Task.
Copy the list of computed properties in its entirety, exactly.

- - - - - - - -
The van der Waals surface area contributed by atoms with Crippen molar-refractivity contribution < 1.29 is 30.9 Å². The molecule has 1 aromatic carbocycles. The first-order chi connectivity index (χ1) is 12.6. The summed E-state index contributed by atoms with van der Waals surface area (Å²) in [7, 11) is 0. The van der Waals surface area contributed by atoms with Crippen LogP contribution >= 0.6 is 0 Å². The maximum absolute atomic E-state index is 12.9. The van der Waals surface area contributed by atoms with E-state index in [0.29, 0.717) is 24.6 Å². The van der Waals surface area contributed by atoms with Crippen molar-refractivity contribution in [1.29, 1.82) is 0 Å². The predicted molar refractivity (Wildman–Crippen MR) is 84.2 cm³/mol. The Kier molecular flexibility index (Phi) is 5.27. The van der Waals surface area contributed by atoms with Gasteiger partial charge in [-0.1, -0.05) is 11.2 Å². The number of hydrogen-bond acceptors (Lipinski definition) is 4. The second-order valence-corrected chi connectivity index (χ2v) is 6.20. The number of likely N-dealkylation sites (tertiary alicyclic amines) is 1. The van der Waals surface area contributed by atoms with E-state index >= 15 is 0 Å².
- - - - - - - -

The van der Waals surface area contributed by atoms with Crippen molar-refractivity contribution < 1.29 is 30.9 Å². The molecule has 1 aromatic carbocycles. The first-order chi connectivity index (χ1) is 12.6. The summed E-state index contributed by atoms with van der Waals surface area (Å²) in [7, 11) is 0. The van der Waals surface area contributed by atoms with Crippen LogP contribution >= 0.6 is 0 Å². The maximum absolute atomic E-state index is 12.9. The van der Waals surface area contributed by atoms with E-state index in [0.29, 0.717) is 24.6 Å². The van der Waals surface area contributed by atoms with Crippen molar-refractivity contribution in [1.29, 1.82) is 0 Å². The predicted molar refractivity (Wildman–Crippen MR) is 84.2 cm³/mol. The Kier molecular flexibility index (Phi) is 5.27. The van der Waals surface area contributed by atoms with Gasteiger partial charge in [-0.1, -0.05) is 11.2 Å². The number of hydrogen-bond acceptors (Lipinski definition) is 4. The second-order valence-corrected chi connectivity index (χ2v) is 6.20. The number of likely N-dealkylation sites (tertiary alicyclic amines) is 1. The van der Waals surface area contributed by atoms with E-state index >= 15 is 0 Å².